Fri, Jan 16, 2015 - Page 1 News List

Taiwan takes air route issue to ICAO

UNILATERAL MOVE:The foreign ministry said that since China has not yet filed an application with the UN agency about the new routes, they can still be changed

By Shelley Shan  /  Staff reporter, with CNA

Minister of Foreign Affairs David Lin speaks at a question-and-answer session at the legislature’s Foreign Affairs and National Defense Committee yesterday, saying that the government has expressed its objection to China’s plan to open new flight routes over the Taiwan Strait to the US and other countries.

Photo: CNA

Taiwan has taken its objection to China’s plan to open new flight routes in the Taiwan Strait to the International Civil Aviation Organization (ICAO), Minister of Foreign Affairs David Lin (林永樂) said yesterday.

The government has also conveyed its position on the matter to major countries and urged Beijing to continue negotiations on the issue with Taipei, Lin said.

“The mainland should not implement the new routes before the negotiations are completed,” Lin said at a meeting of the legislature’s Foreign Affairs and National Defense Committee.

The unilateral move by China is totally unacceptable to Taiwan, he said, adding that since Beijing has yet to file a formal application with the UN agency, the plan can still be changed.

At a separate meeting of the legislature’s Transportation Committee, officials said that Taipei had conveyed to Beijing its position on the issue and Beijing had indicated that it was willing to communicate with the government.

According to the Civil Aeronautics Administration (CAA), Beijing announced an updated aviation safety bulletin on Monday morning that added four new air routes near China’s southeast coast. Among them, the north-south M503 route runs nearly parallel to the median line of the Taiwan Strait, coming as close as 7.8km. The three other routes — W121, W122 and W123 — run east-west and serve as feeder routes for the M503, with W122 and W123 potentially affecting flights to Taiwan’s outlying islands of Matsu and Kinmen.

Beijing has indicated that it plans to start using these new routes on March 5, the CAA said.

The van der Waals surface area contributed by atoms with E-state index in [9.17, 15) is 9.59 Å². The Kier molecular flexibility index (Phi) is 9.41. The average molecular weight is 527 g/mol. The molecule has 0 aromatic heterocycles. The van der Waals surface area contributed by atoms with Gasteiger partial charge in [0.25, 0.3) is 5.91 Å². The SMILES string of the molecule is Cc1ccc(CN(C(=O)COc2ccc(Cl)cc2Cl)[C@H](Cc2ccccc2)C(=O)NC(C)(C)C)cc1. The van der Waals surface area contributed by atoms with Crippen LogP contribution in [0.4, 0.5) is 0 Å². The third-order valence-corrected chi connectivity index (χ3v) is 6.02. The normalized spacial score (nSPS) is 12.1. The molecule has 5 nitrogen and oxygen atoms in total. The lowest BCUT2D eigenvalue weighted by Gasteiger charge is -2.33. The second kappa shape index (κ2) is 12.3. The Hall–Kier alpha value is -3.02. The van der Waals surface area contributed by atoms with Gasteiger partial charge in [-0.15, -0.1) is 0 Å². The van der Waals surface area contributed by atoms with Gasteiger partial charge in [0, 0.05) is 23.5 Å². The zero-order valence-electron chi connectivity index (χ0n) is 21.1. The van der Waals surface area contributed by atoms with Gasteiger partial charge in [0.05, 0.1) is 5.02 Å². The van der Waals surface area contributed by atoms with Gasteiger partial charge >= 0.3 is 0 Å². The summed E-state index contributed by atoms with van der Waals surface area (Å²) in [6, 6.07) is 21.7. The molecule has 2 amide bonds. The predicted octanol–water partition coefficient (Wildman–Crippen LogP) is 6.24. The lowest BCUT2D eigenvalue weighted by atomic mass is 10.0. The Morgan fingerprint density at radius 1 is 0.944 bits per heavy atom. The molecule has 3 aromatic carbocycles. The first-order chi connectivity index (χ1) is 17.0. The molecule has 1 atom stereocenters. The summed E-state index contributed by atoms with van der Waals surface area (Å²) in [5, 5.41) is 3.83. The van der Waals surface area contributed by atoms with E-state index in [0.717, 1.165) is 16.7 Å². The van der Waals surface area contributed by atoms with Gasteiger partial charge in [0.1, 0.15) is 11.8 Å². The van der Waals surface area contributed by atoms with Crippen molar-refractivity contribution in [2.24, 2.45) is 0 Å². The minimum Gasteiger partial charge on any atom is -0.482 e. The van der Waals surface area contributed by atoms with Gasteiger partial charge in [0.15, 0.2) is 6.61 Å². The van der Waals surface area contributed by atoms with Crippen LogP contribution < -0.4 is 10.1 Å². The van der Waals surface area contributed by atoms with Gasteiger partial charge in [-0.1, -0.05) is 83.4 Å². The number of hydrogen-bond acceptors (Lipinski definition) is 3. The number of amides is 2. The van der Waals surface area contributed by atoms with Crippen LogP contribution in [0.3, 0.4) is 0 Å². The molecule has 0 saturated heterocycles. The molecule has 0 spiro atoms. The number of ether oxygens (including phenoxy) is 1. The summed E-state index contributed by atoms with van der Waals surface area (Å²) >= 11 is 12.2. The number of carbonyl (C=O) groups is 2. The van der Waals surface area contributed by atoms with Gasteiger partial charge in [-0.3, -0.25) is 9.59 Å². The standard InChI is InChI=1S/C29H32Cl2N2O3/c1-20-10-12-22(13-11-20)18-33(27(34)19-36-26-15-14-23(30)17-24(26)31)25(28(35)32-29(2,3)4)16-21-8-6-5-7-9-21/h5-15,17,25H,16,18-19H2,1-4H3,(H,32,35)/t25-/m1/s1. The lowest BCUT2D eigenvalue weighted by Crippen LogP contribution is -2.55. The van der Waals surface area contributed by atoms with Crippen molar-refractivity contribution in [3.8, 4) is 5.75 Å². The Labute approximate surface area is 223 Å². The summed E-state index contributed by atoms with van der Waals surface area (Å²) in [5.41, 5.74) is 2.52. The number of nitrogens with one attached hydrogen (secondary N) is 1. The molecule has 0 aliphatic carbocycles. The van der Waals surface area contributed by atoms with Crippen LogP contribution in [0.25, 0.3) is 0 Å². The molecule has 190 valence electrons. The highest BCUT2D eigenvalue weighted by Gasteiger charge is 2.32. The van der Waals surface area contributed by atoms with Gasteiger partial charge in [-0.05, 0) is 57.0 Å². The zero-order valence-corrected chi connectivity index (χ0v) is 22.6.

Lawmakers questioned the potential safety issues engendered by the establishment of these new routes.

Democratic Progressive Party (DPP) Legislator Yeh Yi-jin (葉宜津) said that a preliminary investigation into the Dec. 28 crash of AirAsia Flight QZ8501 showed that the pilot had asked for permission to fly at a higher altitude to avoid a major storm, but the request was denied because there were other aircraft above him.

Yeh said that flights to Kinmen and Matsu might be similarly at risk if the air routes of Taiwan and China overlap.

Chinese Nationalist Party (KMT) Legislator Lo Shu-lei (羅淑蕾) said that although Taiwan is not a member of the ICAO, it can still communicate with the Beijing government through the Mainland Affairs Council (MAC) and the Straits Exchange Foundation (SEF).

The new air routes would not only threaten aviation safety, but also national security, she said.

DPP Legislator Kuan Bi-ling (管碧玲) expressed her dissatisfaction with the way the government had reacted to Beijing’s unilateral move.

Kuan said that US Department of State deputy spokesperson Marie Harf had also urged China to communicate with all parties that would be affected by these new routes because the issues are important to Washington.

“The ministry only asked the CAA director-general [Jean Shen (沈啟)], who is to retire on Friday, to respond, while the MAC also indicated that cross-strait negotiations would continue as planned without any disruption,” Kuan said.

Top US officials cannot express concern over this matter if Taiwan does not take tougher action, she said, adding that the incident has exposed the government’s ignorance of political maneuvering.

“How can the US play an eagle if the government is as gentle as a dove?” Kuan asked.

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